# ﻿Beta (β) reduction in the lambda (λ) calculus

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1. What is the lambda (λ) calculus?
2. Bound vs. free variables in the lambda (λ) calculus
3. Delta (δ) rules in the lambda (λ) calculus
5. Alpha (α) conversion in the lambda (λ) calculus
6. Eta (η) conversion in the lambda (λ) calculus
7. Summary of the lambda calculus (λ) evaluation rules
8. Lambda calculus (λ) reduction orders and normal form
9. The Church-Rosser theorem and the lambda (λ) calculus

Having covered the lambda calculus delta (δ) rules in a previous article, let’s now move on to another reduction rule known as beta (β) reduction. Formally, beta reduction is defined as: $(\lambda\ x. \ E) \ z \overset{\beta}{\longrightarrow} \ E[\frac{z}{x}]$ That’s a lot of new notation! Let’s go through it together. You can read the definition above as:
• A lambda abstraction
• with a formal parameter named x
• and a function body of expression, E
• and argument z
• is beta reduced:
• by replacing all free occurrences of x in the expression E with z
• (if you need a refresher on what it means for a variable to be free, check out this article)
Even the elaboration above is quite confusing and so let’s make the definition concrete by looking at an example. Consider the following lambda expression: $(\lambda x.\color{red}{(+\ x \ 1))} \ 4$ As we’ve understood from a previous article, a lambda abstraction effectively defines an anonymous function. This one has a single variable and the function body just adds 1 to it. Let’s see how the parts of this lambda abstraction relate to the definition of beta reduction above:
• First, we have the λx. which is the same in both.
• Then we have the body of the lambda abstraction which is marked as red. This corresponds to the part of the beta reduction definition denoted by the capital E.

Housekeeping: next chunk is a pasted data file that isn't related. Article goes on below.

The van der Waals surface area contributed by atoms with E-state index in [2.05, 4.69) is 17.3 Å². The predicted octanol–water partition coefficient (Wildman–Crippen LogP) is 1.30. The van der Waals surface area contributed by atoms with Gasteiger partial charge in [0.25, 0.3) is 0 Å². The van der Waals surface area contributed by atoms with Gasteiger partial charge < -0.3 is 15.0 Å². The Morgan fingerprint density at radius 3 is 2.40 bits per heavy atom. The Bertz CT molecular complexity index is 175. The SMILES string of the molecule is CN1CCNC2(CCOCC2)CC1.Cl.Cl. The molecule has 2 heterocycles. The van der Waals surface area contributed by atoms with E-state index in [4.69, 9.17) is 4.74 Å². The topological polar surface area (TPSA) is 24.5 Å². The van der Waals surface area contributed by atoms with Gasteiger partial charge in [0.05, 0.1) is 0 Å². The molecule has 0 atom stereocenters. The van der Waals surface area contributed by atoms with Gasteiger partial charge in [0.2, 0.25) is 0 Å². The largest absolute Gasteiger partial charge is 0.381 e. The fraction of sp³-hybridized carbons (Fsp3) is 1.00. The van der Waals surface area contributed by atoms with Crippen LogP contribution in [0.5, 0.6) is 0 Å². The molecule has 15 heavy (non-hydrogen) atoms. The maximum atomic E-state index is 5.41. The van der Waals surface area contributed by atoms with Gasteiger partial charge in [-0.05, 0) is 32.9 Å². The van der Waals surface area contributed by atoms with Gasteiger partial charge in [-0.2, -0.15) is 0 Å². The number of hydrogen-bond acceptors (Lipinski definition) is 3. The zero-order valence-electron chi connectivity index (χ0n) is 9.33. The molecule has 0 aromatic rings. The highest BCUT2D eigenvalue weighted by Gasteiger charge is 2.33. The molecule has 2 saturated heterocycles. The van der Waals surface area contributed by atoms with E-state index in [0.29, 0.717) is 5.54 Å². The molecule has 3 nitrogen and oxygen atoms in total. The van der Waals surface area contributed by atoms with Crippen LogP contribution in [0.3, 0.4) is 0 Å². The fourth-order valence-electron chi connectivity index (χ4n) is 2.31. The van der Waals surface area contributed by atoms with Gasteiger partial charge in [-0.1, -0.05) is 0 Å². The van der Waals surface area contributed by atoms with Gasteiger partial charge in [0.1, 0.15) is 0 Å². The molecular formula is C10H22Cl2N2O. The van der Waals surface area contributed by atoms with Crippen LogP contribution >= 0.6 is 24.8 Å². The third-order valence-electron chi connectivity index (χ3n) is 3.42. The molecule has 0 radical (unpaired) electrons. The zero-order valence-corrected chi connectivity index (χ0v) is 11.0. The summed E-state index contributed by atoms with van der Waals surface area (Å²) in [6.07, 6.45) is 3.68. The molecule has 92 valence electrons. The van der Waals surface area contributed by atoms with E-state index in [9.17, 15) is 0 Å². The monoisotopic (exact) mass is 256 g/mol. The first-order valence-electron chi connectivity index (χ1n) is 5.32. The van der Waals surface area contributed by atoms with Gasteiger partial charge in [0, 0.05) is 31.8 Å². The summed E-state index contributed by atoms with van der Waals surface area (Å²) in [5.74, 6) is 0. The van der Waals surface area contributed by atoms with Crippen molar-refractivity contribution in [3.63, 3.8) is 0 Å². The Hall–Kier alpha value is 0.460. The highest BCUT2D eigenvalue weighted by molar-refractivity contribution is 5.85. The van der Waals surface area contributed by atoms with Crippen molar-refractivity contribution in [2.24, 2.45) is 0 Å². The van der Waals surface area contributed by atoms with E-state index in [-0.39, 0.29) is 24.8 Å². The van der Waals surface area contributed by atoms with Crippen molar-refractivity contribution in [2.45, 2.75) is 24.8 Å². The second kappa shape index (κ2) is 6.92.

• And the value 4 corresponds to z in the beta reduction definition.
Now we want to perform a beta reduction on this expression and so, following the definition:
• We first consider the body of the lambda abstraction – which we have marked in red.
• We need to see what occurrences of the formal parameter x are free within the expression.
• When you consider only the body (that is the bit in red) there is no λx. declaration to bind x to, and so x occurs free in the body.
• Since x occurs free in the function body, it is eligible to be replaced by z (which has the value 4 in our lambda expression).
• The result of the beta reduction is a copy of the body of the lambda abstraction with all free occurrences of the formal parameter replaced with the argument.
So, we copy the body and replace x with 4 since x occurs free, and we can reduce that expression further by using a delta rule to get to the final answer: $(\lambda x.\color{red}{(+\ x \ 1))} \ 4 \overset{\beta}{\longrightarrow} (+ \ 4 \ 1) \overset{\delta}{\longrightarrow} 5$ That’s it for beta reduction! Remember, you need to consider what occurs free in the body of the lamdba abstraction, and a beta reduction is a copy of the body of the lambda abstraction with the occurrences of the free variable replaced with the argument! Let’s now move on to another reduction rule in the next article: α-conversion.
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October 19, 2023

October 19, 2023

October 19, 2023